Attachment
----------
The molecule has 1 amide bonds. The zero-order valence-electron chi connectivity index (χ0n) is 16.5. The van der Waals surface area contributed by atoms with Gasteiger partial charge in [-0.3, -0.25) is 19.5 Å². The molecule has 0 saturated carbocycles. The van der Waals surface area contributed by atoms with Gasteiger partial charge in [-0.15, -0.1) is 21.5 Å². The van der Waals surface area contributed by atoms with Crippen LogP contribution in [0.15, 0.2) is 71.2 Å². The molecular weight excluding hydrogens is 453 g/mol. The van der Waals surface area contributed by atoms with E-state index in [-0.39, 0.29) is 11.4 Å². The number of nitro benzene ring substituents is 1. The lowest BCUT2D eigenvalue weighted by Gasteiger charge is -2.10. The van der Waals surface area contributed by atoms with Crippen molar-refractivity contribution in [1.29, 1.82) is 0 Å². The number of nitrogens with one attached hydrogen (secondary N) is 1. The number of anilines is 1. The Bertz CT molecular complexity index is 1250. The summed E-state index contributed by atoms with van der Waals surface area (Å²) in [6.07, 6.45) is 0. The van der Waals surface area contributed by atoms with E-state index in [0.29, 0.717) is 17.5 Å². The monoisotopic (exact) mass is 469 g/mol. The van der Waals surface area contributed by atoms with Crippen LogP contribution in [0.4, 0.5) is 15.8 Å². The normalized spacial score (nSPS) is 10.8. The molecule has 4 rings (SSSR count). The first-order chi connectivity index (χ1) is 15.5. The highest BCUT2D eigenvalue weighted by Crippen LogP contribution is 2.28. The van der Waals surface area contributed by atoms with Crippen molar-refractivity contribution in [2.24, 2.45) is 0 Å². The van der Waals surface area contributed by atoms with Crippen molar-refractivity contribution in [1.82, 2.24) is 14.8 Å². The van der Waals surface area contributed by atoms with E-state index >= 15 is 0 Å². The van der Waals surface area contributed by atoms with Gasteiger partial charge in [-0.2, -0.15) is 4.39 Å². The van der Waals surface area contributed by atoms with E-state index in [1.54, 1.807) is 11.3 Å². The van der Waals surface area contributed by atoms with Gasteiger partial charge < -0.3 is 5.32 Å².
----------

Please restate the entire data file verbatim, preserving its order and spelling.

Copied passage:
The molecule has 1 amide bonds. The zero-order valence-electron chi connectivity index (χ0n) is 16.5. The van der Waals surface area contributed by atoms with Gasteiger partial charge in [-0.3, -0.25) is 19.5 Å². The molecule has 0 saturated carbocycles. The van der Waals surface area contributed by atoms with Gasteiger partial charge in [-0.15, -0.1) is 21.5 Å². The van der Waals surface area contributed by atoms with Crippen LogP contribution in [0.15, 0.2) is 71.2 Å². The molecular weight excluding hydrogens is 453 g/mol. The van der Waals surface area contributed by atoms with E-state index in [-0.39, 0.29) is 11.4 Å². The number of nitro benzene ring substituents is 1. The lowest BCUT2D eigenvalue weighted by Gasteiger charge is -2.10. The van der Waals surface area contributed by atoms with Crippen molar-refractivity contribution in [1.29, 1.82) is 0 Å². The number of nitrogens with one attached hydrogen (secondary N) is 1. The number of anilines is 1. The Bertz CT molecular complexity index is 1250. The summed E-state index contributed by atoms with van der Waals surface area (Å²) in [6.07, 6.45) is 0. The van der Waals surface area contributed by atoms with E-state index in [0.29, 0.717) is 17.5 Å². The monoisotopic (exact) mass is 469 g/mol. The van der Waals surface area contributed by atoms with Crippen LogP contribution in [0.4, 0.5) is 15.8 Å². The normalized spacial score (nSPS) is 10.8. The molecule has 4 rings (SSSR count). The first-order chi connectivity index (χ1) is 15.5. The highest BCUT2D eigenvalue weighted by Crippen LogP contribution is 2.28. The van der Waals surface area contributed by atoms with Crippen molar-refractivity contribution in [2.24, 2.45) is 0 Å². The van der Waals surface area contributed by atoms with Crippen molar-refractivity contribution in [1.82, 2.24) is 14.8 Å². The van der Waals surface area contributed by atoms with E-state index >= 15 is 0 Å². The van der Waals surface area contributed by atoms with Gasteiger partial charge in [-0.2, -0.15) is 4.39 Å². The van der Waals surface area contributed by atoms with E-state index in [1.54, 1.807) is 11.3 Å². The van der Waals surface area contributed by atoms with Gasteiger partial charge < -0.3 is 5.32 Å².